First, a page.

Photo credit: Wikimedia Commons
This cat’s round features resemble some sort of teddy bear/wild cat hybrid, but don’t attempt to cuddle up with one. The kodkod weighs a mere 3.3 to 6.6 pounds fully grown. They are found in Central and Southern Chile, preferring to inhabit the moist temperate forests of the Chilean Coastal and Andes mountain ranges. The kodkod’s diet consists mainly of small rodents, birds, reptiles and insects, and they’re not afraid to venture out to steal farmers’ chickens.
Photo credit: Joaquim Muller via flickr
If this cat walked through your backyard and you tried to call to it, we wouldn’t blame you. At first glance, their size and features are strikingly similar to a large domestic tabby or Bengal cat. Thankfully, you don’t have to worry about that happening. Geoffroy’s cats prefer a life of solitude in lush vegetation throughout Northwest Argentina, Bolivia, Paraguay and Brazil. Adult Geoffroy’s cats weigh 4 to 17 pounds, and their diet depends somewhat on where they live. They are not picky, and tend to eat whatever is available. This can include hares, rodents, birds and sometimes frogs or fish.
Photo credit: Jonathan Kriz via flickr
The black-footed cat is nearly as teeny-tiny as the rusty-spotted cat; adults weigh 2.2 to 5.5 pounds. Wondering where the black feet are? As cute as this cat would be with black “socks,” they get their name from their black paw pads. Black-footed cats are found in Botswana, South Africa and Namibia, where they inhabit grass plains, sand plains and scrub desert, including the Kalahari and the Karoo. These cats don’t let their size prevent them from eating well; they primarily hunt rodents and small birds, but they’re capable of killing hares which are often larger than them.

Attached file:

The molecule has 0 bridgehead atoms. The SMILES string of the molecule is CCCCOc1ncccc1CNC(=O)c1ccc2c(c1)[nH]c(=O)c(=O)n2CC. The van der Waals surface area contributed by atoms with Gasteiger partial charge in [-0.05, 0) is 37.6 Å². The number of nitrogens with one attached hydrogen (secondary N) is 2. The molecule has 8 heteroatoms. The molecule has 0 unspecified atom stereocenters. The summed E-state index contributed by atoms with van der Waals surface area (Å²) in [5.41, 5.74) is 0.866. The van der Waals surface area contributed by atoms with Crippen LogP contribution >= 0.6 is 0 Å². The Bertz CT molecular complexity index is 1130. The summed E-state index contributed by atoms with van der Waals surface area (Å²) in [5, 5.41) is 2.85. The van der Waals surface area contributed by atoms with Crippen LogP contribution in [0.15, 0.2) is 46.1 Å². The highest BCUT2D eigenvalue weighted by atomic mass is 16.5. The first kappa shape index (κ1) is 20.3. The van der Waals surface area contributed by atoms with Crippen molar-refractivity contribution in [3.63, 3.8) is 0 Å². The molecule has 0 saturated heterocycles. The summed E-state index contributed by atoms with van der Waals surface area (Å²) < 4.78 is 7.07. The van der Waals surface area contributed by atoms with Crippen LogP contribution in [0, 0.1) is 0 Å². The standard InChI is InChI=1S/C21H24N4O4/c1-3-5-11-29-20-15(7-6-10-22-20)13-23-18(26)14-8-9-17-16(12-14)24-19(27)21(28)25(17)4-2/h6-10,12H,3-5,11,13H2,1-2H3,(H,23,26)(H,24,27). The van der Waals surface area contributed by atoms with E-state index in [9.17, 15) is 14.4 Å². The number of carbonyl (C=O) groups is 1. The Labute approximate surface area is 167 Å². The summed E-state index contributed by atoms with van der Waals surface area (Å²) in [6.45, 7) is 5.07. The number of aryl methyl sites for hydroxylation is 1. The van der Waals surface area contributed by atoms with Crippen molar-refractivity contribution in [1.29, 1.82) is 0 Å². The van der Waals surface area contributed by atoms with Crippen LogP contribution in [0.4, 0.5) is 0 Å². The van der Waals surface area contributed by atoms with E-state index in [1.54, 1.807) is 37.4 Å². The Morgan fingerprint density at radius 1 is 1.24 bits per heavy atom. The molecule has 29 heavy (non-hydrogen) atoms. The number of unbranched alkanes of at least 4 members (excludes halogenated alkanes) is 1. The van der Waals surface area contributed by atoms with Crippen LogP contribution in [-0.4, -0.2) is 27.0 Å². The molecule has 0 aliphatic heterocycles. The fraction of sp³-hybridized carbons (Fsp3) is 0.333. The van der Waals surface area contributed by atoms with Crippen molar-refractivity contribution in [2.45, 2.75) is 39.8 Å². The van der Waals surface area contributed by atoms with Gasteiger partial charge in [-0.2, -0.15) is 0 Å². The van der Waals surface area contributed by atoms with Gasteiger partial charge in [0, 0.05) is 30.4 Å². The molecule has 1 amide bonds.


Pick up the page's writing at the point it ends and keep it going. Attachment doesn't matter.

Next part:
Photo credit: Jim Sanderson via Wikimedia Commons
As promised, the cat that looks like a lemur. Flat-headed cats are indeed flat-headed, and a bit funky looking, but we mean that as a compliment. They are yet another incredibly small wild cat species, weighing 3.3 to 5.5 pounds fully grown. Flat-headed cats live on the islands of Sumatra, Malaysia and Borneo. Not much else is known about their habitat, but they are thought to inhabit lowland forests, swamp forests and mangroves. Their diet consists mainly of fish, but they are said to hunt frogs and crustaceans as well.
Okay, we’re going to stop here – we don’t want to melt your heart completely. But if you’d like to see more, The Wildcat Sanctuary’s Small Cats page is a great resource. Unfortunately, these small wild cats face the same issues as their big cat cousins. Illegal hunting and habitat loss are two serious threats to these amazing animals’ lives. If you’re interested in learning how you can help, or would just like to know more about the issues facing them, both the Global Wildlife Conservation and the International Society for Endangered Cats Canada have great programs you can look into.